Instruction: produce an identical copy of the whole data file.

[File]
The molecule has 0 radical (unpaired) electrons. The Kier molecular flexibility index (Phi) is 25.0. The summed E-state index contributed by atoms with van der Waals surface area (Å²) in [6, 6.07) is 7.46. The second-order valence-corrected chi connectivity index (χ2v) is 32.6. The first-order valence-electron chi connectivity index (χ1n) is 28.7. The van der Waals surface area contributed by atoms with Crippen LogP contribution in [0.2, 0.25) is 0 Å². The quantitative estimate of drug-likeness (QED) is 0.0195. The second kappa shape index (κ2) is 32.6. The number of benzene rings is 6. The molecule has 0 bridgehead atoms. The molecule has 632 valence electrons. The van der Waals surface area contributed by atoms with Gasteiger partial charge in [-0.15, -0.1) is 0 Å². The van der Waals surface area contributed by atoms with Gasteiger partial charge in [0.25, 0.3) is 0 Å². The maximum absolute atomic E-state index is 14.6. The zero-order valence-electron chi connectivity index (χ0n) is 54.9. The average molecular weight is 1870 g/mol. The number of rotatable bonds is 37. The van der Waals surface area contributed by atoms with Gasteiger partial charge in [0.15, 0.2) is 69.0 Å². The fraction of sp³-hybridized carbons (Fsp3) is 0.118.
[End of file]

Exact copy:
The molecule has 0 radical (unpaired) electrons. The Kier molecular flexibility index (Phi) is 25.0. The summed E-state index contributed by atoms with van der Waals surface area (Å²) in [6, 6.07) is 7.46. The second-order valence-corrected chi connectivity index (χ2v) is 32.6. The first-order valence-electron chi connectivity index (χ1n) is 28.7. The van der Waals surface area contributed by atoms with Crippen LogP contribution in [0.2, 0.25) is 0 Å². The quantitative estimate of drug-likeness (QED) is 0.0195. The second kappa shape index (κ2) is 32.6. The number of benzene rings is 6. The molecule has 0 bridgehead atoms. The molecule has 632 valence electrons. The van der Waals surface area contributed by atoms with Gasteiger partial charge in [-0.15, -0.1) is 0 Å². The van der Waals surface area contributed by atoms with Gasteiger partial charge in [0.25, 0.3) is 0 Å². The maximum absolute atomic E-state index is 14.6. The zero-order valence-electron chi connectivity index (χ0n) is 54.9. The average molecular weight is 1870 g/mol. The number of rotatable bonds is 37. The van der Waals surface area contributed by atoms with Gasteiger partial charge in [0.15, 0.2) is 69.0 Å². The fraction of sp³-hybridized carbons (Fsp3) is 0.118.